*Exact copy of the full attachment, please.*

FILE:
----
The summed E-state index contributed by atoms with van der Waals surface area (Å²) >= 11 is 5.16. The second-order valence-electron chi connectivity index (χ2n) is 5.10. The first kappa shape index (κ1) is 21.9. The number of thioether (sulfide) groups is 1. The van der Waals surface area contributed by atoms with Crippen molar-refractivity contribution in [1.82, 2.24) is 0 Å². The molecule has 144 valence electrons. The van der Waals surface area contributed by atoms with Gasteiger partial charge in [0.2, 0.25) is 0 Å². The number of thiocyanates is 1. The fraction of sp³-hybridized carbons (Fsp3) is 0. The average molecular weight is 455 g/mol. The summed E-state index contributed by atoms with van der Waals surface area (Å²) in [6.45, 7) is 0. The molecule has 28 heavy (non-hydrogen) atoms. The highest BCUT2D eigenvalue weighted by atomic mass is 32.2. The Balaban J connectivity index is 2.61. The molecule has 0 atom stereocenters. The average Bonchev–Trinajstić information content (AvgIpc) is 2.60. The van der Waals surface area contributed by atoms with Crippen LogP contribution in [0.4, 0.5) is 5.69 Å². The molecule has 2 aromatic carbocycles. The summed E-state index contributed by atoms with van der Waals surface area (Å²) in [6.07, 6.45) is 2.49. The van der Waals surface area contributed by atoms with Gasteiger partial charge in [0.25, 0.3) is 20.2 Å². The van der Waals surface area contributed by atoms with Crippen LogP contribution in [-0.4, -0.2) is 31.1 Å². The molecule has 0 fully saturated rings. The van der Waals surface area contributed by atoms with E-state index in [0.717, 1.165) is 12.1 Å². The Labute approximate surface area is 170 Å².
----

The summed E-state index contributed by atoms with van der Waals surface area (Å²) >= 11 is 5.16. The second-order valence-electron chi connectivity index (χ2n) is 5.10. The first kappa shape index (κ1) is 21.9. The number of thioether (sulfide) groups is 1. The van der Waals surface area contributed by atoms with Crippen molar-refractivity contribution in [1.82, 2.24) is 0 Å². The molecule has 144 valence electrons. The van der Waals surface area contributed by atoms with Gasteiger partial charge in [0.2, 0.25) is 0 Å². The number of thiocyanates is 1. The fraction of sp³-hybridized carbons (Fsp3) is 0. The average molecular weight is 455 g/mol. The summed E-state index contributed by atoms with van der Waals surface area (Å²) in [6.45, 7) is 0. The molecule has 28 heavy (non-hydrogen) atoms. The highest BCUT2D eigenvalue weighted by atomic mass is 32.2. The Balaban J connectivity index is 2.61. The molecule has 0 atom stereocenters. The average Bonchev–Trinajstić information content (AvgIpc) is 2.60. The van der Waals surface area contributed by atoms with Crippen LogP contribution in [0.4, 0.5) is 5.69 Å². The molecule has 2 aromatic carbocycles. The summed E-state index contributed by atoms with van der Waals surface area (Å²) in [6.07, 6.45) is 2.49. The van der Waals surface area contributed by atoms with Gasteiger partial charge in [0.25, 0.3) is 20.2 Å². The van der Waals surface area contributed by atoms with Crippen LogP contribution in [-0.4, -0.2) is 31.1 Å². The molecule has 0 fully saturated rings. The van der Waals surface area contributed by atoms with E-state index in [0.717, 1.165) is 12.1 Å². The Labute approximate surface area is 170 Å².